New Comic, Zorro: Swords of Hell (part I of IV) — Review
Zorro turns 100 years-old in 2019.
The masked man in black is older than Wonder Woman (a spry 78 years-old); older than Batman (he’s 80); Superman (81), and even older than The Shadow (89 years-old). Zorro, the Spanish word for “fox,” has been fighting corrupt governors and politicians in Old Alta California for a century. But Westerns are sorta played out these days, according to Mike Wolfer, writer of an upcoming Zorro storyline:
“Zorro was one the earliest American literary heroes, created during the time when Westerns were enjoying immense popularity, but with each passing decade, we’re farther and farther away from the age when Western themes, and the mystique of the ‘wild west,’ were still within living memory of many readers.”
Many readers, in short, don’t get excited about “The West” anymore. In the 1990s, under writer Don McGregor and artist Mike Mayhew, Zorro’s nemeses took on a more comic-book edge to attract younger readers. There was Moonstalker, a aggrieved Native American bent on revenge; there was Buck Wylde, a friggin’ crazy racist buckskin wearing trapper; and then there was the alluring but, for Zorro, of course, dangerously so, Lady Rawhide — dressed, we might add, as if Annie Oakley shopped at Frederick’s of Hollywood. Zorro even fought the original nighttime skulker himself — Drah-cu-lah — in a two-part series wherein Zorro just can’t understand why the Count has so much game with Zorro’s lady! Luckily, for Zorro, a bit of the real Crown of Thorns was at hand for a makeshift weapon against the bloodsucker par excellence.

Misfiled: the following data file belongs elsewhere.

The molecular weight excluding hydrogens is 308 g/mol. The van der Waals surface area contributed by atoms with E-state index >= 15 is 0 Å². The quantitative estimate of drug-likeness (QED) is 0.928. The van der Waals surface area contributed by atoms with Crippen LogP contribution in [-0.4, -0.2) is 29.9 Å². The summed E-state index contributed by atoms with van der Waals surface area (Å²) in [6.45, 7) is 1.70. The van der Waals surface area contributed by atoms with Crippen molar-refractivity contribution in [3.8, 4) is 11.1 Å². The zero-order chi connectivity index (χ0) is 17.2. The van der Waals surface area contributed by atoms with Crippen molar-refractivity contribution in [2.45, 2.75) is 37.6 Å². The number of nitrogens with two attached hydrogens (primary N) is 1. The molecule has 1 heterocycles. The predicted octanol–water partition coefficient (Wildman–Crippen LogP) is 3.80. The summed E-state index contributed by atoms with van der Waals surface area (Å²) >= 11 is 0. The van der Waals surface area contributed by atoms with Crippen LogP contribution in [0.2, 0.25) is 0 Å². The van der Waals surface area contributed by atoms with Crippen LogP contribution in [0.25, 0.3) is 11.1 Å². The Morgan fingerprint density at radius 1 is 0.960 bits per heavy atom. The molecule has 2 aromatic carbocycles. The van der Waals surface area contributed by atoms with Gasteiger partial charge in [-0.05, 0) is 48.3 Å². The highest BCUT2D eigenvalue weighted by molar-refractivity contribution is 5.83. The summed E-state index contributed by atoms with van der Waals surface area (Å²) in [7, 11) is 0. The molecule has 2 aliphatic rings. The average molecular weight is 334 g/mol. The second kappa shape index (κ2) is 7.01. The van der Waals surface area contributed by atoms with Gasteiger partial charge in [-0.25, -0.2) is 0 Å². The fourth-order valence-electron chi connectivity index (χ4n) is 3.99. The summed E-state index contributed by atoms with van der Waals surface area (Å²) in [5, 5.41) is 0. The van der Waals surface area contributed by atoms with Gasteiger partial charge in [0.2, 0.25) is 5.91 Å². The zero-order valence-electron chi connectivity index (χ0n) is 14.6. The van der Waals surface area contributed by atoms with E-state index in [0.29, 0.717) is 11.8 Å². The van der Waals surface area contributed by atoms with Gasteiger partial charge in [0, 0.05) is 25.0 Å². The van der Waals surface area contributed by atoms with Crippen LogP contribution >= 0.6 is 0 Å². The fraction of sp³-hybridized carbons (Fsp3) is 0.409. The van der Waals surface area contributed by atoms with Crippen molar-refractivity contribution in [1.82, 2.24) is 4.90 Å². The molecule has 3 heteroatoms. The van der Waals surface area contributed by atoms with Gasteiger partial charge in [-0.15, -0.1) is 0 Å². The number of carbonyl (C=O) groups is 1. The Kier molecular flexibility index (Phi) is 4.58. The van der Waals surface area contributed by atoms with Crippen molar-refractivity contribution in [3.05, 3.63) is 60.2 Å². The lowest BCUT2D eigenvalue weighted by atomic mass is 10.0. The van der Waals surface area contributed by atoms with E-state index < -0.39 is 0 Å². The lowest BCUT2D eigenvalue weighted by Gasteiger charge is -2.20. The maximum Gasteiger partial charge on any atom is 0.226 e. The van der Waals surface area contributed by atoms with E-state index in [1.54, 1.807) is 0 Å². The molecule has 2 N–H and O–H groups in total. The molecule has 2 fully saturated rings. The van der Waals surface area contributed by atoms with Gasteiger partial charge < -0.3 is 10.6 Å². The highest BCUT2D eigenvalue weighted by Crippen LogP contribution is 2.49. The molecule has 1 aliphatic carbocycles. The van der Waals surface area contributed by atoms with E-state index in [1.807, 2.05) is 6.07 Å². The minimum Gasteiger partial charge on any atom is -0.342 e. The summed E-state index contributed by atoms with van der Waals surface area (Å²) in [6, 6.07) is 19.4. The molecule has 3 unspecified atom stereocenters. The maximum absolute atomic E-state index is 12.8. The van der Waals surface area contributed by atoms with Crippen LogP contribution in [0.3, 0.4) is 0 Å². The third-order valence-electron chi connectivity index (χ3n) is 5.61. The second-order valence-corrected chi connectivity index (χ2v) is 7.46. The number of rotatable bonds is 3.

It was a real good try, in other words. Zorro was trying to break out of the old, dusty well-worn Western tropes he was born into. But maybe it wasn’t enough.
How do you tell new stories about Zorro, the fox, after 100 years?
Answer: Hordes, like actual hordes, of the undead.
“A century later,” says Mike Wolfer, “modern readers are a bit reluctant to embrace western themes, so basically, we’re appealing to more modern tastes by skewing our tales toward horror, and the fun aside is that we’re introducing the ‘Old West,’ its settings and themes to readers who have never seen it.”
Correction: Herds, like actual herds, of the undead.
To celebrate the original caped avenger’s 100th birthday, American Mythology Productions has released Zorro: Swords of Hell. It’s a four-part miniseries and the first issue is smartly written and gorgeously drawn and colored. The writer of the new series, David Avallone (Bettie Page, Elvira, Twilight Zone: The Shadow, Doc Savage), gives us a one-page setup and then: the aforesaid hordes of undead crawl out of the La Brea Tar pits looking for slaughter, and to slaughter in particular, Don Diego de la Vega, Zorro’s whimpy, primpy alter-ego.
But that one-page setup is classic. It’s a nod to Zorros of the past, but with a 21st-century gender sensibility. We find Don Diego fencing with his fiancee, Lolita. It’s a scene evocative of the Banderas/Zeta-Jones duel in the 1998 film The Mask of Zorro.